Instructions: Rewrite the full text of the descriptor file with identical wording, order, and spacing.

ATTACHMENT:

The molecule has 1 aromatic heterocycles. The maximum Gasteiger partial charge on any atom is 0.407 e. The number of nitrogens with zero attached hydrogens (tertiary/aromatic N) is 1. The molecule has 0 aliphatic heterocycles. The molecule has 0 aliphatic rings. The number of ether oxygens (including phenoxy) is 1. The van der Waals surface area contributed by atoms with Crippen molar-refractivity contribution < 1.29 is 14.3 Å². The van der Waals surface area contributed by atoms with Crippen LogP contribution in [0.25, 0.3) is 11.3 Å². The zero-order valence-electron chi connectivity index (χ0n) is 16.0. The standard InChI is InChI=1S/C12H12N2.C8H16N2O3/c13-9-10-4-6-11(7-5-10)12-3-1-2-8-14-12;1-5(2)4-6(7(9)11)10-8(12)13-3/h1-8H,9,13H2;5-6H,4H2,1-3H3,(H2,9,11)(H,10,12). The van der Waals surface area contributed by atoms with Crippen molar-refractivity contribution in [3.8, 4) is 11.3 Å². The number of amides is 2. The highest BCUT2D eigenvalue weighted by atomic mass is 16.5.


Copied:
The molecule has 1 aromatic heterocycles. The maximum Gasteiger partial charge on any atom is 0.407 e. The number of nitrogens with zero attached hydrogens (tertiary/aromatic N) is 1. The molecule has 0 aliphatic heterocycles. The molecule has 0 aliphatic rings. The number of ether oxygens (including phenoxy) is 1. The van der Waals surface area contributed by atoms with Crippen molar-refractivity contribution < 1.29 is 14.3 Å². The van der Waals surface area contributed by atoms with Crippen LogP contribution in [0.25, 0.3) is 11.3 Å². The zero-order valence-electron chi connectivity index (χ0n) is 16.0. The standard InChI is InChI=1S/C12H12N2.C8H16N2O3/c13-9-10-4-6-11(7-5-10)12-3-1-2-8-14-12;1-5(2)4-6(7(9)11)10-8(12)13-3/h1-8H,9,13H2;5-6H,4H2,1-3H3,(H2,9,11)(H,10,12). The van der Waals surface area contributed by atoms with Crippen molar-refractivity contribution in [3.8, 4) is 11.3 Å². The number of amides is 2. The highest BCUT2D eigenvalue weighted by atomic mass is 16.5.